Wednesday, November 14, 2012

Greasy Spoon

I came home late Saturday night from New Zealand and, after looking in on the beautiful faces of my boys, fell into a deep Ambien induced sleep. 

The next morning, jetlag woke me up before Elijah and Luca.  I couldn’t wait to see the looks on their faces when they saw me in bed next to their mom. 

At long last, I heard them creep in and I faced them, wide-eyed and happy.

“Hey guys,” I yell/whispered.  “I’m back!”

“Dada, can we go watch TV?”

Yeah, it was business as usual.  My number one goal Sunday was to let Diana sleep.  Let her sleep as long as she wanted.  All day.  All night.  For weeks and weeks.  Like sleeping beauty, but with Target sweat pants instead of that blue gown.

After a few cartoons, I suggested we three go out to breakfast.  I’d been wanting this to be our Sunday morning tradition ever since I decided to rip the idea off from my co-worker Jimmy.

The boys were game.  So I looked up “Evanston Breakfast” on the Google machine and looked at a few reviews.  I decided on the one with the most references of “Hangover.”

We drove across town and ended up in front of a dilapidated brick building.  The parking lot was empty expect a police car.  But cops know their omelets, so we went in.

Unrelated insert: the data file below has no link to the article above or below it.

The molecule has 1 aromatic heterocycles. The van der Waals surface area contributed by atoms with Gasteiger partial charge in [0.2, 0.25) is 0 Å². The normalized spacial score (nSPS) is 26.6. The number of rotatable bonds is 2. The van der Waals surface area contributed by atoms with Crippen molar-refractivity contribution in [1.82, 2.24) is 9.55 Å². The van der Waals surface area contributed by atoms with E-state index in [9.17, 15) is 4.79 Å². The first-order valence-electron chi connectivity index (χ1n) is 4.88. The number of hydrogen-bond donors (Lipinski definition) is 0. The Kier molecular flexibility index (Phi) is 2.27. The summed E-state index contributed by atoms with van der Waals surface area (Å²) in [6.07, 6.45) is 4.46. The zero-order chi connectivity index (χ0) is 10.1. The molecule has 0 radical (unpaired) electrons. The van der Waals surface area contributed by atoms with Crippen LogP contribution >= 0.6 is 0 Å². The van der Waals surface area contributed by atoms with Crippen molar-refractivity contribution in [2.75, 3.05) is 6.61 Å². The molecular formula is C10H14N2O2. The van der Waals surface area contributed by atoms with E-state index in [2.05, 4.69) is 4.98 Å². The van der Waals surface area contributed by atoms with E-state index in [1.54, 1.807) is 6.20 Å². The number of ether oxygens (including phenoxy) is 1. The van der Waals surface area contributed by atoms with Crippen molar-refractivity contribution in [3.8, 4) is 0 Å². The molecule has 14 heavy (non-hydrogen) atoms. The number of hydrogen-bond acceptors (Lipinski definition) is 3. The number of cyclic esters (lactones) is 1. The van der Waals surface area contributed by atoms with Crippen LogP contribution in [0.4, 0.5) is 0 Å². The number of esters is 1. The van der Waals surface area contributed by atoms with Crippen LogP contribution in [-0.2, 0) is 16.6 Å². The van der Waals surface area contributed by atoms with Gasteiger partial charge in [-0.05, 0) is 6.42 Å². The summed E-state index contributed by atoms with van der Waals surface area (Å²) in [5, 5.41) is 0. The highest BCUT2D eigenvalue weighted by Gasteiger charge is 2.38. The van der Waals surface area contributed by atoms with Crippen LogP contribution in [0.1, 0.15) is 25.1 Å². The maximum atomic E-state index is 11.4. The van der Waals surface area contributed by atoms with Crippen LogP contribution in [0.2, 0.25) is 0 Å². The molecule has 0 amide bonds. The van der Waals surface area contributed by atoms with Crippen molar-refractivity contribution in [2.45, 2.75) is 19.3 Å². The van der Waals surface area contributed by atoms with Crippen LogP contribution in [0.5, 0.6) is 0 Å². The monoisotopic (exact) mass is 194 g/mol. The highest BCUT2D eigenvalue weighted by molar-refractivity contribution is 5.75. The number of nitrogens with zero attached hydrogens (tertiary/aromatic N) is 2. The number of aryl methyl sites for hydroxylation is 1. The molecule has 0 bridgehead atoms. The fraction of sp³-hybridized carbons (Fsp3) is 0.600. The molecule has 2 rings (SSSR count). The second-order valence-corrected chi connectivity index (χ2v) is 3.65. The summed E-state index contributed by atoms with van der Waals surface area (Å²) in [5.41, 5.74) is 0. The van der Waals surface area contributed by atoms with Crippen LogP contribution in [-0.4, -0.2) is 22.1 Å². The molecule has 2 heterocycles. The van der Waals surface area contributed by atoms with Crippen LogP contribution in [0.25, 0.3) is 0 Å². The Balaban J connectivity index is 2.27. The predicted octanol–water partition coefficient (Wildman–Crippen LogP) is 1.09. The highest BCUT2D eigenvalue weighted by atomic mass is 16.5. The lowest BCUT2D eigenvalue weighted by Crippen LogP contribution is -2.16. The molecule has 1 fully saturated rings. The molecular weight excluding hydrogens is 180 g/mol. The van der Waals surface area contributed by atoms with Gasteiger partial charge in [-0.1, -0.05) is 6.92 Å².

We took a seat next to the aforementioned officer and he greeted us with a hearty hello.  Luca could not believe it.  A police officer.  A real, live police officer. Speaking.  To him.  He stared at his paper napkin in shock.

The waitress broke the spell by asked what they wanted to eat.  They ordered pancakes.  They ordered eggs.  They ordered bacon.  Lots of bacon.  I though, holy cow, these kids have finally lost their picky eater syndrome.  I sadly ordered a veggie egg white omelet (on the cop’s recommendation).

The food arrived and it quickly dawned on me that the boys had not lost their picky eater syndrome.  They just liked to order food.  They did not touch a thing.  With the exception of the plate of bacon, which they wolfed down like animals.

Looking at the table of uneaten food, the restaurant suddenly got very small.  The owner came by and asked if we didn’t like our food.  He seemed genuinely hurt.

I said, “No!  We love it.  Yum yum yum!”  And I began jamming my fork into the boy’s plate and crammed the contents into my mouth.

My stomach distended, we paid our bill and went home.  We spent the rest of the day playing laughing and rolling around on my round belly.

It’s good to be back.  

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